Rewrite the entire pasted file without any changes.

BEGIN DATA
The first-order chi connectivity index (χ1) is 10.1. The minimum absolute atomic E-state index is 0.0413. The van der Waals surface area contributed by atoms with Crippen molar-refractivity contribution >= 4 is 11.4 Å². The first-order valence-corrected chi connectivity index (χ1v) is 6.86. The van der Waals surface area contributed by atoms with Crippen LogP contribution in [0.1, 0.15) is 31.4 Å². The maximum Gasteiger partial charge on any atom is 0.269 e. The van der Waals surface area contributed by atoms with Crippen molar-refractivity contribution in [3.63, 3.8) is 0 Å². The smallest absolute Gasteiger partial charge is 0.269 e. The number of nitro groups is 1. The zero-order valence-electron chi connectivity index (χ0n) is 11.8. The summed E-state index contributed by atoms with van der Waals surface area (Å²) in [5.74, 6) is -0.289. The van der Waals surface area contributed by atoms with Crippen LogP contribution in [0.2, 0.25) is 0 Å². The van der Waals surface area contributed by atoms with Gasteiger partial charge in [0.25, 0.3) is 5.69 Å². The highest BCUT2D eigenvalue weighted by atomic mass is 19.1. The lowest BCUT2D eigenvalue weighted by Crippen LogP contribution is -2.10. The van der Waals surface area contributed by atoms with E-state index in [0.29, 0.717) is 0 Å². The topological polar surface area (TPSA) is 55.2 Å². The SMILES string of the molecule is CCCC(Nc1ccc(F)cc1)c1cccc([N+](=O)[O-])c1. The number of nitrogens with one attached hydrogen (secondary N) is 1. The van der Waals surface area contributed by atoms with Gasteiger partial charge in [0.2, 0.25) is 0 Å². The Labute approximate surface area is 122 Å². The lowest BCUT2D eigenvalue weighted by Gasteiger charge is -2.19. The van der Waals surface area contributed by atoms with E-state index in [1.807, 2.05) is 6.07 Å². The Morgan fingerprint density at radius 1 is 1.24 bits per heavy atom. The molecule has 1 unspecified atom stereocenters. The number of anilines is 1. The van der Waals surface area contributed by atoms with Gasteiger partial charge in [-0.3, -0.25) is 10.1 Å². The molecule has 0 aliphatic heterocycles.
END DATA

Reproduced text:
The first-order chi connectivity index (χ1) is 10.1. The minimum absolute atomic E-state index is 0.0413. The van der Waals surface area contributed by atoms with Crippen molar-refractivity contribution >= 4 is 11.4 Å². The first-order valence-corrected chi connectivity index (χ1v) is 6.86. The van der Waals surface area contributed by atoms with Crippen LogP contribution in [0.1, 0.15) is 31.4 Å². The maximum Gasteiger partial charge on any atom is 0.269 e. The van der Waals surface area contributed by atoms with Crippen molar-refractivity contribution in [3.63, 3.8) is 0 Å². The smallest absolute Gasteiger partial charge is 0.269 e. The number of nitro groups is 1. The zero-order valence-electron chi connectivity index (χ0n) is 11.8. The summed E-state index contributed by atoms with van der Waals surface area (Å²) in [5.74, 6) is -0.289. The van der Waals surface area contributed by atoms with Crippen LogP contribution in [0.2, 0.25) is 0 Å². The van der Waals surface area contributed by atoms with Gasteiger partial charge in [0.25, 0.3) is 5.69 Å². The highest BCUT2D eigenvalue weighted by atomic mass is 19.1. The lowest BCUT2D eigenvalue weighted by Crippen LogP contribution is -2.10. The van der Waals surface area contributed by atoms with E-state index in [0.29, 0.717) is 0 Å². The topological polar surface area (TPSA) is 55.2 Å². The SMILES string of the molecule is CCCC(Nc1ccc(F)cc1)c1cccc([N+](=O)[O-])c1. The number of nitrogens with one attached hydrogen (secondary N) is 1. The van der Waals surface area contributed by atoms with Gasteiger partial charge in [0.2, 0.25) is 0 Å². The Labute approximate surface area is 122 Å². The lowest BCUT2D eigenvalue weighted by Gasteiger charge is -2.19. The van der Waals surface area contributed by atoms with E-state index in [1.807, 2.05) is 6.07 Å². The Morgan fingerprint density at radius 1 is 1.24 bits per heavy atom. The molecule has 1 unspecified atom stereocenters. The number of anilines is 1. The van der Waals surface area contributed by atoms with Gasteiger partial charge in [-0.3, -0.25) is 10.1 Å². The molecule has 0 aliphatic heterocycles.